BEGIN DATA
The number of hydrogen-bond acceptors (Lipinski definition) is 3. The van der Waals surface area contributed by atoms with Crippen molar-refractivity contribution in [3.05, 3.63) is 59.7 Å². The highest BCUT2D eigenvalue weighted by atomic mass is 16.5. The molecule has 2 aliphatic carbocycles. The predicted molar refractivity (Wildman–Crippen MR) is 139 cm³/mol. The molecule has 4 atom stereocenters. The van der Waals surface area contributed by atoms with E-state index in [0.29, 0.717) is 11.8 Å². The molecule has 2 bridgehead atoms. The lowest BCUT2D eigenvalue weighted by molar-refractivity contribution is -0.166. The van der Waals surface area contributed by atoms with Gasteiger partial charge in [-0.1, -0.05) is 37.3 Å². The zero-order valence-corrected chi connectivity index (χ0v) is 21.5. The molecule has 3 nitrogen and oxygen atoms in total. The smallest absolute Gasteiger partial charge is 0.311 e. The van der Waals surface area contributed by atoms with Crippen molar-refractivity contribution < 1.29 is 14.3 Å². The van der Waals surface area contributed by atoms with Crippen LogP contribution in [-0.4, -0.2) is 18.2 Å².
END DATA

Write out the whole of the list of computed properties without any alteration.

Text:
The number of hydrogen-bond acceptors (Lipinski definition) is 3. The van der Waals surface area contributed by atoms with Crippen molar-refractivity contribution in [3.05, 3.63) is 59.7 Å². The highest BCUT2D eigenvalue weighted by atomic mass is 16.5. The molecule has 2 aliphatic carbocycles. The predicted molar refractivity (Wildman–Crippen MR) is 139 cm³/mol. The molecule has 4 atom stereocenters. The van der Waals surface area contributed by atoms with E-state index in [0.29, 0.717) is 11.8 Å². The molecule has 2 bridgehead atoms. The lowest BCUT2D eigenvalue weighted by molar-refractivity contribution is -0.166. The van der Waals surface area contributed by atoms with Gasteiger partial charge in [-0.1, -0.05) is 37.3 Å². The zero-order valence-corrected chi connectivity index (χ0v) is 21.5. The molecule has 3 nitrogen and oxygen atoms in total. The smallest absolute Gasteiger partial charge is 0.311 e. The van der Waals surface area contributed by atoms with Crippen molar-refractivity contribution < 1.29 is 14.3 Å². The van der Waals surface area contributed by atoms with Crippen LogP contribution in [-0.4, -0.2) is 18.2 Å².